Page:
Thanks Karol for letting me take up all this space. Have a great week!

    • Nice business card Salvatore. :)

      I like your honest approach to meeting people. It’s actually refreshing when someone says something like “I’m a newb and looking to learn.” Of course, it also helps if they have some experience with creating. :)

  2. I think I’ve been to one conference before (yearly meeting for the American Psychiatric Association) and I went more for the information than the networking. I like the breakdown of 99% hanging out and 1% business talk. I just signed up for the early notification list for next year’s WDS so maybe I’ll get to practice my “being cool” skills then!

    @Salvatore – those business cards are hilarious… I might have to steal that idea from you :-)

  3. I’m a little jealous that I didn’t get to go to WDS. First because I’ve never been to Portland, and second because it would have been fun to meet up with folks in the real world. It’ll probably be on my hit list for next year though.

    I’ve done a lot of conferences and seminars in the past, but none focused on business networking (uh, think crystals, om chanting, and health food products kind of events). I always focus first on absorbing information from the speakers and second on having some great conversations.

    The biggest question I have for you Karol is did you have fun at WDS? And the second is, do you think it’s worth attending next year?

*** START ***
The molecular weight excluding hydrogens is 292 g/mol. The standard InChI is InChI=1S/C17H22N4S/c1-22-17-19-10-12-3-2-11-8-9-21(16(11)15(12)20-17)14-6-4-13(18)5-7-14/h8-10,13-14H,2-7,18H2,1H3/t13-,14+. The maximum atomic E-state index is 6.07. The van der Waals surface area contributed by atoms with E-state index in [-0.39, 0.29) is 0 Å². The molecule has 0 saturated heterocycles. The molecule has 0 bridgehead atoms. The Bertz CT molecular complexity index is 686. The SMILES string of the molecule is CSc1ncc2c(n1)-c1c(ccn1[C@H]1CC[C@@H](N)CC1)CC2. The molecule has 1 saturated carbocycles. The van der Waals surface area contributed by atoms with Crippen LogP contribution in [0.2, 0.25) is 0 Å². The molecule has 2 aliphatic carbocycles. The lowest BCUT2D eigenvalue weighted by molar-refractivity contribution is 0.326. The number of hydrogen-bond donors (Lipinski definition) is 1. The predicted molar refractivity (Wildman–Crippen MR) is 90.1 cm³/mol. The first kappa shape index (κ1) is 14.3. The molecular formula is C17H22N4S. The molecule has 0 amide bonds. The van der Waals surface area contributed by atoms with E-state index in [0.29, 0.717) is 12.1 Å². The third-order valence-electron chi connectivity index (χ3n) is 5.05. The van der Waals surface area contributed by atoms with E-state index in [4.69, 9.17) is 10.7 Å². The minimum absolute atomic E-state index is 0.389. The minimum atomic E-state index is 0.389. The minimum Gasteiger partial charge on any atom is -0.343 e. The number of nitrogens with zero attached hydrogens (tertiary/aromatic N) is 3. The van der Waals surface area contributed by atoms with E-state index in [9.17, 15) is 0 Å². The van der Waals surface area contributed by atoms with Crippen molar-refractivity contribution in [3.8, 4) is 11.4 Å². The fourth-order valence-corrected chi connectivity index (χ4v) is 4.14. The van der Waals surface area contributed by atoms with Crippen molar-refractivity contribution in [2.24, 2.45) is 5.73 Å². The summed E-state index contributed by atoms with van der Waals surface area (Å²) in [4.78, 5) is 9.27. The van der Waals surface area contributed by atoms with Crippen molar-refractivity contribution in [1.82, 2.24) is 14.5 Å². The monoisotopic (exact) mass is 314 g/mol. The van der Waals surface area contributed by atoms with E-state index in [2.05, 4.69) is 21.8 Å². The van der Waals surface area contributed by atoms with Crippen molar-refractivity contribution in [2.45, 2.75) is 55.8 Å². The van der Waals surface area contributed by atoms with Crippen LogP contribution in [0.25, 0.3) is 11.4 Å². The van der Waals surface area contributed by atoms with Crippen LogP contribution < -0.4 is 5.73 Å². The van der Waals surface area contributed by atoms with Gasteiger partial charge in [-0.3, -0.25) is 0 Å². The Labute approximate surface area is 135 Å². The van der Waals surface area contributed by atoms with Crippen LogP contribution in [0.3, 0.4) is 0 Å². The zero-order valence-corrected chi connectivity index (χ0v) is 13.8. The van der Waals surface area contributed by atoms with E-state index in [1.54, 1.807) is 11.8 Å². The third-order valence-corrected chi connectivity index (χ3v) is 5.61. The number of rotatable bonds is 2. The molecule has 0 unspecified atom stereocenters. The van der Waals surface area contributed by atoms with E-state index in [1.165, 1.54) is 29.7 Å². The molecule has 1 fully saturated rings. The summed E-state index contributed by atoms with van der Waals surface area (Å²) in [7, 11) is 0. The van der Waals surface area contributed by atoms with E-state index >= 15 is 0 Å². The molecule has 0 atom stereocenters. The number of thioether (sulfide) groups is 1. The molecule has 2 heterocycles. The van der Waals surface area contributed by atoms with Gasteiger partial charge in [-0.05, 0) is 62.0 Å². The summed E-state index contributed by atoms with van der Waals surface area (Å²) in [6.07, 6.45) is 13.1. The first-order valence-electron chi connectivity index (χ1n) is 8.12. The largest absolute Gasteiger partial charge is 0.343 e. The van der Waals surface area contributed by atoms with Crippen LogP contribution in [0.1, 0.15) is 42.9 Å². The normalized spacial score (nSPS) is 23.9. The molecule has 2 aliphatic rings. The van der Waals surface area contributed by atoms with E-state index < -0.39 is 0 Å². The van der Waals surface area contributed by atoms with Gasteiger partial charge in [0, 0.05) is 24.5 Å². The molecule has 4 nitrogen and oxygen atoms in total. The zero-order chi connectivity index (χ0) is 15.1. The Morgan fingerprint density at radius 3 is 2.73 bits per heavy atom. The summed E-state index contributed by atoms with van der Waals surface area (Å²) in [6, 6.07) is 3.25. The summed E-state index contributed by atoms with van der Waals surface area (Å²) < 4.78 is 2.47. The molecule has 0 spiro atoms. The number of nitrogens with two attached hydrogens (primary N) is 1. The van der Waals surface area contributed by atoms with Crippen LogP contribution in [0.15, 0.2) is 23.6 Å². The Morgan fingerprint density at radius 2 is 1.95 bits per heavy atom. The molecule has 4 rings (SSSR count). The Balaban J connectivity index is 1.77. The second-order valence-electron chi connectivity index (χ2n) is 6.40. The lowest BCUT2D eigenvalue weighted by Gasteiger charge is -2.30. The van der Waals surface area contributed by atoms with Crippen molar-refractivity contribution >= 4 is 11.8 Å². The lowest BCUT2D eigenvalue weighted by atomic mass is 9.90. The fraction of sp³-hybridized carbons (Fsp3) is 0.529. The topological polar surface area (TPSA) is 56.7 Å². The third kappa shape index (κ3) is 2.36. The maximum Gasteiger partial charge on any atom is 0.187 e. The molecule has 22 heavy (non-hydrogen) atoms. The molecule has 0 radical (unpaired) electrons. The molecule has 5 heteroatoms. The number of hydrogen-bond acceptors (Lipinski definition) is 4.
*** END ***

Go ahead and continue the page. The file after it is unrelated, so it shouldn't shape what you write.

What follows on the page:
Cheers,
    Tanja

    • No need to be jealous. You can make it a point to meet people near where you live. I’m sure they’re out there! :)

      Yes, I had a blast. I think it would be great to attend next year. I’ll be in Poland (Euro 2012 is being hosted by Wroclaw during the tentative dates of next year’s WDS), but I’d probably go otherwise.

  4. Whenever two or more people are gathered together, many of the points outlined in your post will come into action. It’s a case of the Emperor’s New Clothes, where it’s in everyone’s interest to keep the show going. It comes down to the attendee: if she wants to see rockstars, or socialize until 2am, she had better go. But if she’s in need of instruction, or of coming into contact with specific people, she’d better make sure the conference will provide these for her or else she’ll pay the price of attending with an additional fee of disappointement. Courageous post Karol.

    • Asaf, great points. And I think it boils down to knowing what you want to get out of a conference and understanding how it will be worth your while.